Last mile: robotic revolution

Last mile: robotic revolution

Many companies have long been trying to address problems of congestion and safety created by e-commerce in already overcrowded cities.

 Post & Parcel speaks to Lukasz Nowinski, CEO of Retail Robotics and Julian Kozankiewicz, Chief Product Officer and Partner at Retail Robotics to find out about a revolution in the parcel lockers market, which is not only key to last mile delivery in cities but also provides the ultimate contactless delivery experience which people have been increasingly longing  for. Their innovative machines are already being deployed with their first major business partners.

How has COVID-19 changed the delivery outlook for overcrowded cities?

Lukasz: Our machines haven’t been designed with a pandemic in mind, but to address challenges faced by retailers, consumers and cities. Click & Collect solutions are actually the ultimate last mile delivery option, especially for people living in congested areas. Sure, due to COVID-19 lockdowns, almost all industries reported a high increase of online ordering. There were cases, like in e-grocery, where customers had to wait weeks before their goods were delivered. This happened because the supply chain, specifically the last mile, is very complex and not very efficient. Our goal is to revolutionize the last mile in congested city centres, and the pandemic has actually almost nothing to do with this.

How has online shopping changed recently?

Lukasz: Online shopping ratios have been growing year on year, which affects growth in urban last-mile deliveries. To get an idea of the situation, in 2019, in New York alone, 1.5 million packages were delivered every day. Now, reports from all over the world indicate that the surge in online sales is faster than ever and we are unlikely to return to where we were before. Consumers expect to have fresh groceries and pick-up options available close to their home or office. But it is extremely difficult to redesign shops in dense city centres to give them such new capabilities.

Can you tell me a bit about your background and why you set up Retail Robotics?

Lukasz: My father started a mechanical engineering company, Aqmet, over 30 years ago. I inherited his innovation, responsibility, passion and eventually the whole company from him. Back in 2008 I co-created and co-managed the development of the biggest traditional parcel locker network in Europe – Inpost. We decided to do a large scale roll  which turned out to be and remains very successful – 10 000 units produced in our factory were installed in Poland, UK and Italy. At the same time as my work for Inpost, over the years I have been monitoring the market, looking for disruptive last mile services,   providing e-commerce and retail with thoughtful solutions and set up Retail Robotics to explore this. Over 4 years we have developed two new solutions, PickupHero and Arctan, which are in the pilot phase and will soon be implemented on a massive scale by our business partners in France, Poland and the UK.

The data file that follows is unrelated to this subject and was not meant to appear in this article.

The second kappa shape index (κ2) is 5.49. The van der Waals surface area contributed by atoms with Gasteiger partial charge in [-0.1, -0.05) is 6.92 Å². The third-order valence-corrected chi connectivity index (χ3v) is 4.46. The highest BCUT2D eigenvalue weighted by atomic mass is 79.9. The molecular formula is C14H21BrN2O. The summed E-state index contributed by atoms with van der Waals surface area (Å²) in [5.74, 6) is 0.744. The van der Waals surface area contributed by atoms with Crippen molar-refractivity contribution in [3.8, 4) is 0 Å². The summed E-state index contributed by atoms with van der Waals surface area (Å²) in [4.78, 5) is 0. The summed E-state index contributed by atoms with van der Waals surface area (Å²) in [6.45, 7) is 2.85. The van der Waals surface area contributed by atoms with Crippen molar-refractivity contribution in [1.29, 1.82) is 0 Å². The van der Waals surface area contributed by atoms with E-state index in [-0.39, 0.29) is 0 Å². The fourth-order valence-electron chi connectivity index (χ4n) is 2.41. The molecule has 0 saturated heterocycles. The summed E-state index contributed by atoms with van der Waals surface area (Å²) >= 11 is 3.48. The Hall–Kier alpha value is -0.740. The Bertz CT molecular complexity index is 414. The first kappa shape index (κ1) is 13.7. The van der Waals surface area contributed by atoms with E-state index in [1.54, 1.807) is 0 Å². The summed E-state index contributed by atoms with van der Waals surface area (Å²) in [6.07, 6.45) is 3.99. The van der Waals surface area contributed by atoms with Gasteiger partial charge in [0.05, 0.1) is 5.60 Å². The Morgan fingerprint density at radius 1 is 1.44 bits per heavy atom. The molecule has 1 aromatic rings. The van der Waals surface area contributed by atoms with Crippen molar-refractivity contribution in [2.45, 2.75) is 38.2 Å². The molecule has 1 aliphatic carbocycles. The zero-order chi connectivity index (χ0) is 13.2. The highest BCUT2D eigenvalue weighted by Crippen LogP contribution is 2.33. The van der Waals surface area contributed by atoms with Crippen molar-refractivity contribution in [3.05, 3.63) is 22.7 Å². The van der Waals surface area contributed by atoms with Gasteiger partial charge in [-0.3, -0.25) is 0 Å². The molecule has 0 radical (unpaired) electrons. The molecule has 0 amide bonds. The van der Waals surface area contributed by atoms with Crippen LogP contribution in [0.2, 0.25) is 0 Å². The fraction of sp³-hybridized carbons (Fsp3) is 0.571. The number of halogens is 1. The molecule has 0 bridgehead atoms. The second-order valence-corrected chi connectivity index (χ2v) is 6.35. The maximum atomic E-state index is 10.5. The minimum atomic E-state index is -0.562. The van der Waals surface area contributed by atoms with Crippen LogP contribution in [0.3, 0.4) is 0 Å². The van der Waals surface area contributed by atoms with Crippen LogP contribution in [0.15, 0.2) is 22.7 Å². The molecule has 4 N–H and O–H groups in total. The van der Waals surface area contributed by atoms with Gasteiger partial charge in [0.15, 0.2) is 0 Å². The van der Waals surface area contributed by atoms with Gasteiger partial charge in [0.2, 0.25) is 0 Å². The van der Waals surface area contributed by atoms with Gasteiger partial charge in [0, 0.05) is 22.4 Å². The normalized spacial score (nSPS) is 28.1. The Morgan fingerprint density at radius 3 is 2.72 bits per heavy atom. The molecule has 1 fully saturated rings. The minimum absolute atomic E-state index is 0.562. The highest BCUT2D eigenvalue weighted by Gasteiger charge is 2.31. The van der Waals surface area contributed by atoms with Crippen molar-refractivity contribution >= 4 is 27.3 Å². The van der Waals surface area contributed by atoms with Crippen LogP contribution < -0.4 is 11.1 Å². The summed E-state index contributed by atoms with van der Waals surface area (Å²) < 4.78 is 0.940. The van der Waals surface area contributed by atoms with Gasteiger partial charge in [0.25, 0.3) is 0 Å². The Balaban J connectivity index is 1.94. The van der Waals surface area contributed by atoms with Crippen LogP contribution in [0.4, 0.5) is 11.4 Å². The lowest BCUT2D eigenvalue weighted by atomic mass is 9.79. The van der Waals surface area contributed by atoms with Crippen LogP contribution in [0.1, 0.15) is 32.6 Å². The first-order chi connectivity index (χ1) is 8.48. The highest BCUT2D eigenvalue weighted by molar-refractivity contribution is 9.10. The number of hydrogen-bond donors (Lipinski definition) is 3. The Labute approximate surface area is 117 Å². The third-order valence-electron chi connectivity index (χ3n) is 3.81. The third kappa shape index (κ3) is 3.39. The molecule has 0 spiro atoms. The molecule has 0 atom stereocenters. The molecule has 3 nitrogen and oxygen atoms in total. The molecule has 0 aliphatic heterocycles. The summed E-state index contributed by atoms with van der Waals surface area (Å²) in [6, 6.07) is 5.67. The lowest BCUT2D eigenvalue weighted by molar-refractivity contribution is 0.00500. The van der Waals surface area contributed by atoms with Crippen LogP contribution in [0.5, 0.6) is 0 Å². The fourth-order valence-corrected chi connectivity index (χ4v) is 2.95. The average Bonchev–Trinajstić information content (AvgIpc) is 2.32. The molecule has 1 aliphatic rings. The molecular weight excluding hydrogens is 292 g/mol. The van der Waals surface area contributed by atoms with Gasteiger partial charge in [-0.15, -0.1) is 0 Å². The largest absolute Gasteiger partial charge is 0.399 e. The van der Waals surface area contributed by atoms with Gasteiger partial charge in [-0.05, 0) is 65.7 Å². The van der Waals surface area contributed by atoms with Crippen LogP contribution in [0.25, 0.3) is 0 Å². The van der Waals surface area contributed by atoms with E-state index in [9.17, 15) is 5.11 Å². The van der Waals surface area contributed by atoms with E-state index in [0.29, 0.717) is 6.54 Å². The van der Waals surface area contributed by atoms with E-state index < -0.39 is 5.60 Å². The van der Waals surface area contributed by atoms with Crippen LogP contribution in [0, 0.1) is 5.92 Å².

Julian can you tell me about the design of the lockers?

Well, first of all, the machines we have designed are by far different, and superior to the lockers you already know. In the first phase of development we visited and scouted hundreds of convenience stores in Asia, Europe, and the United States in search of the right way to fit a parcel locker across an entire store chain. It took us several years to overcome all the technical challenges we came across.
Eventually, we were able to fit about a hundred parcels within less than 1m2 of retail space, something that had never been seen before. That is only possible thanks to the robotics technologies we developed ourselves. Obviously, the patent is already pending.

 Can you tell me about your existing deployments??

Julian: In June 2020 we launched the first of our click & collect robotic machines – PickupHero – an automated parcel collection point, which doesn’t require a shop assistant to be involved. Owing to the use of a robot instead of a traditional locker system it occupies a small portion of the retail space, which is at a premium in smaller stores. A major part of the installation can be located behind the shelves. Due to its capacity and smallest footprint, this solution is unparalleled in the parcel locker market, which are traditionally only suitable for bigger spaces. According to our estimates it can fit 90% of local stores. For retailers it means increased in-store footfall with up to 70% pick-up to purchase ratio. The solution can reduce last mile delivery costs, but also traffic and pollution by up to 90%. First device was installed at Zabka convenience store chain in May 2020.

Lukasz: Arctan was designed to revolutionise shopping. The system consists of a single block of storage for logistic bins (94 or 202 depending on the version chosen). And the delivery device itself is made up of hatches that open to give customers access to their command, without human intervention.